Dear members of the public, take your pick. Will major health care reform will happen, or will there be only baby steps, proving that no comprehensive reform is possible that would establish two things once and for all: that health care is a right, and that everyone is entitled to care and a way to pay for it. Perhaps you are unsure. What you think may have a lot to do with what your local news media is telling you—and the press is reporting two different stories, prognosticating on what the new president might do. Those stories seem to be a lead-in to the kind of horse race journalism that marked the Clintons’ attempt at health reform fifteen years ago.

The first is the rah-rah story that quotes experts, acting as cheerleaders for health reform and building expectations that something big might happen. Yes, Go, Fight, Win! That kind of stuff. Such was the report published by the Provo, Utah Daily Herald over the weekend with its headline: “Experts: Elections mean big chance for health care reform.” The head cheerleader featured was Ronald Pollack, executive director of Families USA, a consumer advocacy group that calls itself the voice of health care consumers. Pollack spoke on a conference call with reporters, state legislators, and health care professionals, telling them that with more Democrats in Congress it will be easier to win support for a reform bill. “You’ve got key leaders in the next Congress and in the new administration who have made clear health care reform as their top priority,” Pollack said. Gee, I thought everyone has been saying the economy is top priority.

“That doesn’t mean we’re going to agree on every issue, but there is very significant congruence on a whole bunch of issues,” Pollack said. By now, readers might be wondering which ones, but the Daily Herald didn’t elaborate. Maybe the paper didn’t see that as the focus of its story. Pollock told those on the call not to let partisanship deter their enthusiasm for a possible solution. “Unlike the past, we can’t let our second-favorite choice be the status quo,” he said. The story did end with a state legislator pulling back the reins. Any major changes in Utah, he said, probably won’t happen in this legislative session; maybe in the next one.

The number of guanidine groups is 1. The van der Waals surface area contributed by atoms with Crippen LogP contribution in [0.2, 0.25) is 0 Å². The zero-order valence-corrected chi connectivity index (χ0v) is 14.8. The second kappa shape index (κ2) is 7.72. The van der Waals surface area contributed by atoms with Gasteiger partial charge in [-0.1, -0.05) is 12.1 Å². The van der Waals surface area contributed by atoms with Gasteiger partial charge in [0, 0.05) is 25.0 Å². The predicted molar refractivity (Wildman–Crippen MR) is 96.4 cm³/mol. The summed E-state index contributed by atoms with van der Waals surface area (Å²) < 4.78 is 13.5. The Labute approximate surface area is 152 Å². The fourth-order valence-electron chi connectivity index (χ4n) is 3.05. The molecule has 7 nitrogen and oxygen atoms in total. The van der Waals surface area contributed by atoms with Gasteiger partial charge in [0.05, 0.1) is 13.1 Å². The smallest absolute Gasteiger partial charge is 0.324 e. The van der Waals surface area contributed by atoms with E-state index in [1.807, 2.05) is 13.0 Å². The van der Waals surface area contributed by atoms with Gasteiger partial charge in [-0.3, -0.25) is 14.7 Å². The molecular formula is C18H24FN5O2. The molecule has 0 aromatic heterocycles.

The San Francisco Chronicle published a more temperate assessment. Its story, headlined “Health care improvements have to wait awhile,” intimated that a less ambitious plan might be in the offing instead of the big ideas for which some people had hoped during the campaign. The Chronicle consulted plenty of the usual experts—Michael Cannon from the libertarian Cato Insitute; Drew Altman, the head of the Kaiser Family Foundation; Jacob Hacker, a professor at UC Berkeley who advised the Obama campaign, and has ideas of his own for reform; blogger Robert Laszewski, who runs Health Policy and Strategy Associates; and the oft-quoted Jerry Flanagan from the California advocacy group Consumer Watchdog.

Just what kind of pipeline Consumer Watchdog has to Obama’s health care gods is unclear. Since last spring, Laszewski has claimed that a comprehensive overhaul of the system will not happen. He told the Chronicle that “Because of the deficit situation, I haven’t talked to anyone in Washington, D.C., who believes we will get major health reform a la $100 billion.”

All these stories are just speculation that is more useful to the health care cognoscenti eager to be well positioned for influence in case of serious movement than the general public, who may genuinely care how health reform turns out. Even though election exit polls showed that people cared more about the economy, many still care deeply about this issue. For many Americans, the economy and health care are entwined. Lose your job and you lose your health insurance. The cumbersome, costly COBRA extensions are out of reach for the newly unemployed. Stress from being out of work takes its toll; when sickness results, there’s no way to pay for care.

So we have a suggestion. Instead of the gloom and doom scenarios or the rah-rah stories with quotes announcing that the golden moment for health reform has arrived, let’s report on why the country needs health care reform in the first place. We urge the media to examine what’s really happening to real people. The Philadelphia Inquirer is setting an example for how to do that. My next post will show what the paper is doing.

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Trudy Lieberman is a fellow at the Center for Advancing Health and a longtime contributing editor to the Columbia Journalism Review. She is the lead writer for The Second Opinion, CJR’s healthcare desk, which is part of our United States Project on the coverage of politics and policy. Follow her on Twitter @Trudy_Lieberman.